- Ȧm-senf, .
- Ȧm - beseku,
- Neb-Maāt, .
- Thenemi, .
- Āaṭi, .
- Ṭuṭu-f, .
- Maa-ȧn-f, .
- Ḥeri-seru, .
- Khemi, .
- Sheṭ-kheru, .
- Nekhen, .
- Ser-kheru, .
- Basti, .
- Ḥrȧ-f-ḥa-f, .
- Ta-ret, .
- Ivenemti, .
- Ȧn-ḥetep-f, .
- Neb-ḥrȧu, .
- Serekhi, .
- Neb-ābui, .
- Nefer-Tem, .
- Tem-sep, .
- Ȧri-em-ȧb-f, .
- Ȧhi-mu (?), .
- Neḥeb-kau, .
- Tcheser-ṭep, .
- Ȧn-ā-f, .
Even when the deceased had satisfied the Forty-two Assessors he could not pass out of the Hall of Maāti unless he knew the magical names of the various parts of the door which opened into the regions of the blessed. In the address which he makes to the gods collectively, and which is usually considered to have been made after the Negative Confession, he summarizes his good deeds, and declares to the god Osiris, whom he calls the “lord of the Atef crown,” that he has done Maāt, and purified himself with Maāt, and that none of his members lack Maāt.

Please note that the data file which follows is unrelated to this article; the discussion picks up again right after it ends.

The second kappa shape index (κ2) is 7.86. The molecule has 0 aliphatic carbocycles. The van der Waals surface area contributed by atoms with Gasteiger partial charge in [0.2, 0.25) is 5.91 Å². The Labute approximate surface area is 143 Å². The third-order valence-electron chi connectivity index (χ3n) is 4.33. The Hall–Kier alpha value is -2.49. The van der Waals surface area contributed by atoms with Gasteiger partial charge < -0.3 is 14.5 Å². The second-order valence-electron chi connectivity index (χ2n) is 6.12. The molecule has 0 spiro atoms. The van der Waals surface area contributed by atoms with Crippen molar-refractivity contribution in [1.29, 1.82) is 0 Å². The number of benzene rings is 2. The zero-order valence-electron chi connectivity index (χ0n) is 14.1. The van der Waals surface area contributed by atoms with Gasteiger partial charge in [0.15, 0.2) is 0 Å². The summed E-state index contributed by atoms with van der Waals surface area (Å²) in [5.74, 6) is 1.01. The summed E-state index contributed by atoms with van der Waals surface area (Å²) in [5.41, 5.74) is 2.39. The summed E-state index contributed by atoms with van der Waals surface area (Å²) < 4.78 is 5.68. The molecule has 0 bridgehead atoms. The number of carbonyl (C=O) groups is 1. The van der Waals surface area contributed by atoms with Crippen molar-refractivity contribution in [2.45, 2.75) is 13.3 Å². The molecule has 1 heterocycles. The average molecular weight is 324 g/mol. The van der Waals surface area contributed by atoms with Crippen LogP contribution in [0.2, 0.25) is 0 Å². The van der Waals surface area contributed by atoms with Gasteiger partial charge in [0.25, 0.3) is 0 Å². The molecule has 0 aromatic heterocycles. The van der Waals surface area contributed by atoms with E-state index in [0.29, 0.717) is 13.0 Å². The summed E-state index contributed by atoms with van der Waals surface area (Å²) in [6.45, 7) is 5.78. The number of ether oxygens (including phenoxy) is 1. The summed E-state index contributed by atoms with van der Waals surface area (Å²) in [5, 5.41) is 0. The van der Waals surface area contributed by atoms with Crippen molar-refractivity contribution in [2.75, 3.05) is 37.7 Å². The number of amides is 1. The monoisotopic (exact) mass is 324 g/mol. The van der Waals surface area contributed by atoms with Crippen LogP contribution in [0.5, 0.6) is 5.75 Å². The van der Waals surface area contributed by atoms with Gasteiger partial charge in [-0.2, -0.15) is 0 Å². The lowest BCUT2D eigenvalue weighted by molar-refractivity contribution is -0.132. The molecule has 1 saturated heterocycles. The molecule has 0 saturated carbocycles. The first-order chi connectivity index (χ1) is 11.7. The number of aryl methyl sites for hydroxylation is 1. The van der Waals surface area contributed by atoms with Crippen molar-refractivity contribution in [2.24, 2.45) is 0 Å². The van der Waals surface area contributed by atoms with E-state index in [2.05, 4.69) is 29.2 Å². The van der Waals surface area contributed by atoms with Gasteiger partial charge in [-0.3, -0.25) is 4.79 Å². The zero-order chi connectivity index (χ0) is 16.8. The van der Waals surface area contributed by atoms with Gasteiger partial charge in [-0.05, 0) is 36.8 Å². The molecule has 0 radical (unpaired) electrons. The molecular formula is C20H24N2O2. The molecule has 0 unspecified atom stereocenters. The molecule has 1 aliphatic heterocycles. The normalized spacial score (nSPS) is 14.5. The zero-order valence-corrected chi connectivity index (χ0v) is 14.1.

He tells how he has been to the “Field of the Grasshoppers,” and how he has bathed in the pool wherein the sailors of Rā bathe, and describes all the things which he has done, including the finding of a sceptre of flint in the “furrow of Maāt.” Finally, having satisfied all the various parts of the door by declaring to them their magical names, he comes to the god Māu-taui, , who acts as guardian of the Hall of Maāti, and who refuses to allow him to pass unless he tells his name.
The deceased says,
“Thy name is Sa-ȧbu-tchār-khat,” ,
and demands to be admitted, but the god is not satisfied, and asks him,
“Who is the god that dwelleth in his hour?”
In reply the deceased utters the name Māu-taui, whereupon he is at once asked by the god,
“And who is this?”